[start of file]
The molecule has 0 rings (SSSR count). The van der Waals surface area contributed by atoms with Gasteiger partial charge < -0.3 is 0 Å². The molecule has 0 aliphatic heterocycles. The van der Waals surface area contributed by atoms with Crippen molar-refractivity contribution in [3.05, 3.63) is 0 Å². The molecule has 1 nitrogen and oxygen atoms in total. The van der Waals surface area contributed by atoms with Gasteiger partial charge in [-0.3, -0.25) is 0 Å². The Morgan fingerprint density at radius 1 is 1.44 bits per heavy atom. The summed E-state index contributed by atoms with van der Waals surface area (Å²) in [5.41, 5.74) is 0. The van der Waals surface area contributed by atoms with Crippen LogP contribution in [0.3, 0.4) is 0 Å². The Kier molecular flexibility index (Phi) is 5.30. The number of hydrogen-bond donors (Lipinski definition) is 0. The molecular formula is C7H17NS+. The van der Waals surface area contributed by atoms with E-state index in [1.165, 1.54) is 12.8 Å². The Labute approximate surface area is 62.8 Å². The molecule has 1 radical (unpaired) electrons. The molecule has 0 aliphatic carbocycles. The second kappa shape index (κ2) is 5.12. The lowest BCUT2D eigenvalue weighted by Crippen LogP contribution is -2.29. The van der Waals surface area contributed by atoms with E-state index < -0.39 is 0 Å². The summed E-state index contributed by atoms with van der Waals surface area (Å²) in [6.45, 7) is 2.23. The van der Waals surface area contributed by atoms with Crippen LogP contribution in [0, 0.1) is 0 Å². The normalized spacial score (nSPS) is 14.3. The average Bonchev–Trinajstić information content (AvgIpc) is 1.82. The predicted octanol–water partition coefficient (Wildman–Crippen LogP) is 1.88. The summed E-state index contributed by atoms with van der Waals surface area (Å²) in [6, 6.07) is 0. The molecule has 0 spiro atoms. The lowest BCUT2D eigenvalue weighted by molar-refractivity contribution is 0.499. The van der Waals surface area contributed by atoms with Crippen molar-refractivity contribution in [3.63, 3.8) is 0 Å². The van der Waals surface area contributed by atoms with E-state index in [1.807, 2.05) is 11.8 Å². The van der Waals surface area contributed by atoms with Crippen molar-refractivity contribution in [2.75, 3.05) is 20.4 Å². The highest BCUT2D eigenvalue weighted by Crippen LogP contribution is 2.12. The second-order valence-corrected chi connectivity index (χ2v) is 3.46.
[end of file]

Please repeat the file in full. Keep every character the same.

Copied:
The molecule has 0 rings (SSSR count). The van der Waals surface area contributed by atoms with Gasteiger partial charge < -0.3 is 0 Å². The molecule has 0 aliphatic heterocycles. The van der Waals surface area contributed by atoms with Crippen molar-refractivity contribution in [3.05, 3.63) is 0 Å². The molecule has 1 nitrogen and oxygen atoms in total. The van der Waals surface area contributed by atoms with Gasteiger partial charge in [-0.3, -0.25) is 0 Å². The Morgan fingerprint density at radius 1 is 1.44 bits per heavy atom. The summed E-state index contributed by atoms with van der Waals surface area (Å²) in [5.41, 5.74) is 0. The van der Waals surface area contributed by atoms with Crippen LogP contribution in [0.3, 0.4) is 0 Å². The Kier molecular flexibility index (Phi) is 5.30. The number of hydrogen-bond donors (Lipinski definition) is 0. The molecular formula is C7H17NS+. The van der Waals surface area contributed by atoms with E-state index in [1.165, 1.54) is 12.8 Å². The Labute approximate surface area is 62.8 Å². The molecule has 1 radical (unpaired) electrons. The molecule has 0 aliphatic carbocycles. The second kappa shape index (κ2) is 5.12. The lowest BCUT2D eigenvalue weighted by Crippen LogP contribution is -2.29. The van der Waals surface area contributed by atoms with E-state index < -0.39 is 0 Å². The summed E-state index contributed by atoms with van der Waals surface area (Å²) in [6.45, 7) is 2.23. The van der Waals surface area contributed by atoms with Crippen LogP contribution in [0, 0.1) is 0 Å². The normalized spacial score (nSPS) is 14.3. The average Bonchev–Trinajstić information content (AvgIpc) is 1.82. The predicted octanol–water partition coefficient (Wildman–Crippen LogP) is 1.88. The summed E-state index contributed by atoms with van der Waals surface area (Å²) in [6, 6.07) is 0. The molecule has 0 spiro atoms. The lowest BCUT2D eigenvalue weighted by molar-refractivity contribution is 0.499. The van der Waals surface area contributed by atoms with Crippen molar-refractivity contribution in [3.63, 3.8) is 0 Å². The van der Waals surface area contributed by atoms with E-state index in [1.807, 2.05) is 11.8 Å². The van der Waals surface area contributed by atoms with Crippen molar-refractivity contribution in [2.75, 3.05) is 20.4 Å². The highest BCUT2D eigenvalue weighted by Crippen LogP contribution is 2.12. The second-order valence-corrected chi connectivity index (χ2v) is 3.46.